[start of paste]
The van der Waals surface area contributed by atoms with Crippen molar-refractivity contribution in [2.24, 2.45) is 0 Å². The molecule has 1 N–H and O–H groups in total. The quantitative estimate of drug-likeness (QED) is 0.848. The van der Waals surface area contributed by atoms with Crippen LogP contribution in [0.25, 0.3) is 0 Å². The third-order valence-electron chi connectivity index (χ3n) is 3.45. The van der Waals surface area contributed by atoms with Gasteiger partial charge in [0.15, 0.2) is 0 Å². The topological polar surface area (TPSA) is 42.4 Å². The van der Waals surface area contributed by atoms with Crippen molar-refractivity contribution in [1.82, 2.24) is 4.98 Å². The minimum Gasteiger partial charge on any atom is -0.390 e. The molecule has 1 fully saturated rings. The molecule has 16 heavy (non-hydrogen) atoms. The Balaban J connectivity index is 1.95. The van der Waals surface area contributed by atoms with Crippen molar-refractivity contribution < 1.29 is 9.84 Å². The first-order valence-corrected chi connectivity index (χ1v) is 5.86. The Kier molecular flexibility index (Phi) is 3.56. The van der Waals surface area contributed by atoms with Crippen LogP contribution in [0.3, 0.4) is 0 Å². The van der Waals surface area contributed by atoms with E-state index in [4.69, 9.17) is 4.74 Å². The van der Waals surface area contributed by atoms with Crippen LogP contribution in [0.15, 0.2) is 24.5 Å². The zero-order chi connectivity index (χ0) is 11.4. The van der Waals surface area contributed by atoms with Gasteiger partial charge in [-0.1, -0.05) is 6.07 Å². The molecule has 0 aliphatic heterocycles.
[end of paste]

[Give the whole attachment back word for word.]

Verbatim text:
The van der Waals surface area contributed by atoms with Crippen molar-refractivity contribution in [2.24, 2.45) is 0 Å². The molecule has 1 N–H and O–H groups in total. The quantitative estimate of drug-likeness (QED) is 0.848. The van der Waals surface area contributed by atoms with Crippen LogP contribution in [0.25, 0.3) is 0 Å². The third-order valence-electron chi connectivity index (χ3n) is 3.45. The van der Waals surface area contributed by atoms with Gasteiger partial charge in [0.15, 0.2) is 0 Å². The topological polar surface area (TPSA) is 42.4 Å². The van der Waals surface area contributed by atoms with Crippen molar-refractivity contribution in [1.82, 2.24) is 4.98 Å². The minimum Gasteiger partial charge on any atom is -0.390 e. The molecule has 1 fully saturated rings. The molecule has 16 heavy (non-hydrogen) atoms. The Balaban J connectivity index is 1.95. The van der Waals surface area contributed by atoms with Crippen molar-refractivity contribution < 1.29 is 9.84 Å². The first-order valence-corrected chi connectivity index (χ1v) is 5.86. The Kier molecular flexibility index (Phi) is 3.56. The van der Waals surface area contributed by atoms with Crippen LogP contribution in [0.3, 0.4) is 0 Å². The van der Waals surface area contributed by atoms with E-state index in [4.69, 9.17) is 4.74 Å². The van der Waals surface area contributed by atoms with Crippen LogP contribution in [0.15, 0.2) is 24.5 Å². The zero-order chi connectivity index (χ0) is 11.4. The van der Waals surface area contributed by atoms with Gasteiger partial charge in [-0.1, -0.05) is 6.07 Å². The molecule has 0 aliphatic heterocycles.